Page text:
German guns on the top of the hill.  It was the high faith that failed
not by the way even more than the iron valor that prevailed in the hour
of battle that reveals most surely the heroic qualities of our soldiers
in the field.  Some few miles of the original battlefields showing the
opposing fronts, the original trenches, the deep pock-marks of the shell
holes, no man’s lands with its markings of secret, nightly warfare
should be kept intact in order that posterity may appreciate in some
little measure what life in the front line meant in the Great War.

Everywhere as one goes through the battle area, there can be seen one
ever-recurring mark of battle that will endure—the graves of those who
fell.  The war area is in truth one vast cemetery.  Look almost where
one will from the road and he will see, here and there, the white cross,
or clusters of them, showing where soldiers were buried where they fell.
(A stick driven in the ground with a helmet on the top of it—there are
almost forests of these along the Cambrai road—marks the grave of a
German soldier). There was never a war where so much care was taken to
keep a record of the resting place of fallen soldiers; and as time
passes bodies will be taken from their isolated graves on the
battlefields and placed in great military cemeteries where they will
receive in perpetuity the care of a reverent posterity.  In the main the
unplaced dead will be those who fell in territory which, as the result
of the action, passed into enemy hands for the time being.  Everywhere
along the roadways there are small Canadian graveyards, many of which
will doubtless remain undisturbed for all time.  Thus no one will ever
propose to disturb the slumbers of the seventy or eighty Canadians—among
them Lance-Corporal Sifton, V.C.—who rest in a huge mine crater on Vimy
Ridge.  The crater has been rounded and smoothed; a huge cross outlined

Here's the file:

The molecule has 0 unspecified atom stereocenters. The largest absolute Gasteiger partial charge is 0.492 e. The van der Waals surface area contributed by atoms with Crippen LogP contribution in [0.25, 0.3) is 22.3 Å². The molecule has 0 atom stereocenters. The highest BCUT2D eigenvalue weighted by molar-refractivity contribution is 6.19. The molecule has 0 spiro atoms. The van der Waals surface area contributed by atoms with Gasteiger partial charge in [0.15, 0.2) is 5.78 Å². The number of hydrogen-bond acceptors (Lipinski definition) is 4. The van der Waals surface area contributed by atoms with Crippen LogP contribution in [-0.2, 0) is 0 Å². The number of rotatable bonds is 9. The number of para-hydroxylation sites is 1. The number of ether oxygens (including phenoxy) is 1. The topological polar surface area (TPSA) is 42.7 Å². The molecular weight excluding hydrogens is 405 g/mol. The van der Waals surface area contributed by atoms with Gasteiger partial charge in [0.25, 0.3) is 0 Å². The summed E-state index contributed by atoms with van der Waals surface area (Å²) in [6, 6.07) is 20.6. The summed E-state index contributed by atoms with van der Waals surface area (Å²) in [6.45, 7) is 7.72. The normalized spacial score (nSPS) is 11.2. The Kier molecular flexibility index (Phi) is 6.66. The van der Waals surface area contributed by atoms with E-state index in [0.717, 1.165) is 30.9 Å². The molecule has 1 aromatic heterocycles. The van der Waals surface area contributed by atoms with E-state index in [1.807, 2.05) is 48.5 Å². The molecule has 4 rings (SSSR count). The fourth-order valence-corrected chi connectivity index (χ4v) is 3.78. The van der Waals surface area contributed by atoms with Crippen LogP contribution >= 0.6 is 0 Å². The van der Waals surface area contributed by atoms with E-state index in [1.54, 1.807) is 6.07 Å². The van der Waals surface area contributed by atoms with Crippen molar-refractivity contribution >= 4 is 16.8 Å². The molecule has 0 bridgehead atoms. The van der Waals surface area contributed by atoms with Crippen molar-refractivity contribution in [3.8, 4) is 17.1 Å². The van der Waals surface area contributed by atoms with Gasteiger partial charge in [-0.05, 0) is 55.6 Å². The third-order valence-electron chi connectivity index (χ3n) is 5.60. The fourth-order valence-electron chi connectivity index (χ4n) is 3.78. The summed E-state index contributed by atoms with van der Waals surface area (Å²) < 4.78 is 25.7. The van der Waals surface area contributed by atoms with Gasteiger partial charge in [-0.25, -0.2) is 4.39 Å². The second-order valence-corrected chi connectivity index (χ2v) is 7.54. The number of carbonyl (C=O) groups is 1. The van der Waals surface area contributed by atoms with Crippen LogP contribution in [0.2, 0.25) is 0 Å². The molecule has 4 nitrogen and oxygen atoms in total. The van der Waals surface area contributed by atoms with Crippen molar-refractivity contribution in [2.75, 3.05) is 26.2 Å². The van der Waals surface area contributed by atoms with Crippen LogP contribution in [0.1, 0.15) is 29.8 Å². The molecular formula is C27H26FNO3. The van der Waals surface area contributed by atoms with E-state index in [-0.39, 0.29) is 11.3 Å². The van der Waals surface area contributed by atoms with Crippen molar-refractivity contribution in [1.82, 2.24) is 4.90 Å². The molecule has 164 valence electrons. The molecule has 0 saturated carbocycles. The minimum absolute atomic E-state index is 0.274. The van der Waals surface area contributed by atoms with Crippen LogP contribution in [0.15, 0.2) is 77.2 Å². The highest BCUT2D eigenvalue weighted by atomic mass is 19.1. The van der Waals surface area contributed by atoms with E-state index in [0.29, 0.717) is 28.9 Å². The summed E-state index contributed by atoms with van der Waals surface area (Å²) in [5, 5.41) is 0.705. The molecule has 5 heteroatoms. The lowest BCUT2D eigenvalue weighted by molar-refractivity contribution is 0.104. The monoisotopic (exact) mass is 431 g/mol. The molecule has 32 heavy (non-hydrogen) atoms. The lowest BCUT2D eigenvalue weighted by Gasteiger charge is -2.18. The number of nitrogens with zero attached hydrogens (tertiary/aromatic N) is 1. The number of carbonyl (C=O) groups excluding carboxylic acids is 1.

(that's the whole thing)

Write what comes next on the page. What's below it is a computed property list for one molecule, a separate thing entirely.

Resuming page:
on the earth at the bottom of the hole marks the common grave; and at
the rim of the crater, visible from the roadside, is a modest, temporary
memorial bearing the names of the fallen.

As we crossed the battlefields of Courcelette by the Bapaume-Albert
highway Canadian soldiers in numbers appeared by the roadside.  Upon
inquiry we learned that nearly 400 Canadians, representing most branches
of the service, were engaged in collecting the Canadian dead of the
Somme battlefields into one large cemetery which will be maintained by
the Canadian authorities. Further along the road towards Albert we came
to two wayside cemeteries.  One to the right showed a profusion of white
crosses arranged not in orderly rows but in little groups, showing that
the soldiers whose graves were thus marked had been buried where they
fell.  This marked the resting place of the Tyneside-Scottish battalion
which was wiped out in the attack upon La Boisselle on July 1, 1916—the
opening day of the Somme battle.  The other graveyard, on the other side
of the road further on, was in neat and perfect order behind a trim
railing.  Here there are Canadians, British, South African and
Australian graves—the Canadians predominating although the striking
large cross which marks the cemetery is erected to the memory of the
Australian Expeditionary Force.  The place made such an appeal that we
stopped for a closer inspection.  As I stepped through the gate into the
trim enclosure the first name I saw was that of an old personal friend
and fellow-craftsman—brave, gentle, kindly, generous John Lewis, editor
of the _Montreal Star_, who fell in October, 1916. Lewis, American-born
but Canadian by adoption and by the great sacrifice, sleeps between two
young Canadians—to the left the young son of the Bishop of Quebec, to
the right Lieutenant Outerson, of the Winnipeg Grenadiers.  Among the
other graves here is that of Lieutenant H. H. Scott, of Quebec, whose
body was retrieved from the battlefield by his own father, Canon
Frederick George Scott—churchman, poet and hero—and by him buried in
this God’s acre where dust of the British race from the uttermost parts
of the earth and the isles of the sea slumbers in the "rest after
stormie seas," bespoken by the poet as a high measure of human felicity.

These notes on the mementoes which war has left in its train may be
perhaps closed by one more cheerful and hopeful in character. This was a
scene on the Roye-Amiens highway midway between these towns; not in
itself unique for we saw it repeated elsewhere in what might be called
the sub-area of war.  It had within it the promise of a future that